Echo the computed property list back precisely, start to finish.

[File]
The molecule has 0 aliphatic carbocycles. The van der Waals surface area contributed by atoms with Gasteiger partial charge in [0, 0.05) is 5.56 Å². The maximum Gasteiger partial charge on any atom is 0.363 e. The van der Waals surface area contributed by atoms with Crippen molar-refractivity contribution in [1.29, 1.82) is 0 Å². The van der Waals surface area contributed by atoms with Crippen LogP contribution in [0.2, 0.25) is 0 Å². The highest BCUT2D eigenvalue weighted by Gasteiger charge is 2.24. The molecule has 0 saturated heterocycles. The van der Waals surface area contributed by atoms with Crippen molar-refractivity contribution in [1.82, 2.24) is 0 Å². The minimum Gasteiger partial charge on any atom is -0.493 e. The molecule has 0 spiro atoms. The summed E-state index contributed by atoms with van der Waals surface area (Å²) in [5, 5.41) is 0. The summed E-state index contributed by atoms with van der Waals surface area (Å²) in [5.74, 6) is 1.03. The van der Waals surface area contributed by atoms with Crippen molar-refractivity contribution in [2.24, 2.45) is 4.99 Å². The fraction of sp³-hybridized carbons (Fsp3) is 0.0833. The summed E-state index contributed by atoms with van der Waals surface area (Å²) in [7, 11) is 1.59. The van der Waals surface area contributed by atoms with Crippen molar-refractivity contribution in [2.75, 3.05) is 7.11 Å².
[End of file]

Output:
The molecule has 0 aliphatic carbocycles. The van der Waals surface area contributed by atoms with Gasteiger partial charge in [0, 0.05) is 5.56 Å². The maximum Gasteiger partial charge on any atom is 0.363 e. The van der Waals surface area contributed by atoms with Crippen molar-refractivity contribution in [1.29, 1.82) is 0 Å². The van der Waals surface area contributed by atoms with Crippen LogP contribution in [0.2, 0.25) is 0 Å². The highest BCUT2D eigenvalue weighted by Gasteiger charge is 2.24. The molecule has 0 saturated heterocycles. The van der Waals surface area contributed by atoms with Crippen molar-refractivity contribution in [1.82, 2.24) is 0 Å². The minimum Gasteiger partial charge on any atom is -0.493 e. The molecule has 0 spiro atoms. The summed E-state index contributed by atoms with van der Waals surface area (Å²) in [5, 5.41) is 0. The summed E-state index contributed by atoms with van der Waals surface area (Å²) in [5.74, 6) is 1.03. The van der Waals surface area contributed by atoms with Crippen molar-refractivity contribution in [2.24, 2.45) is 4.99 Å². The fraction of sp³-hybridized carbons (Fsp3) is 0.0833. The summed E-state index contributed by atoms with van der Waals surface area (Å²) in [7, 11) is 1.59. The van der Waals surface area contributed by atoms with Crippen molar-refractivity contribution in [2.75, 3.05) is 7.11 Å².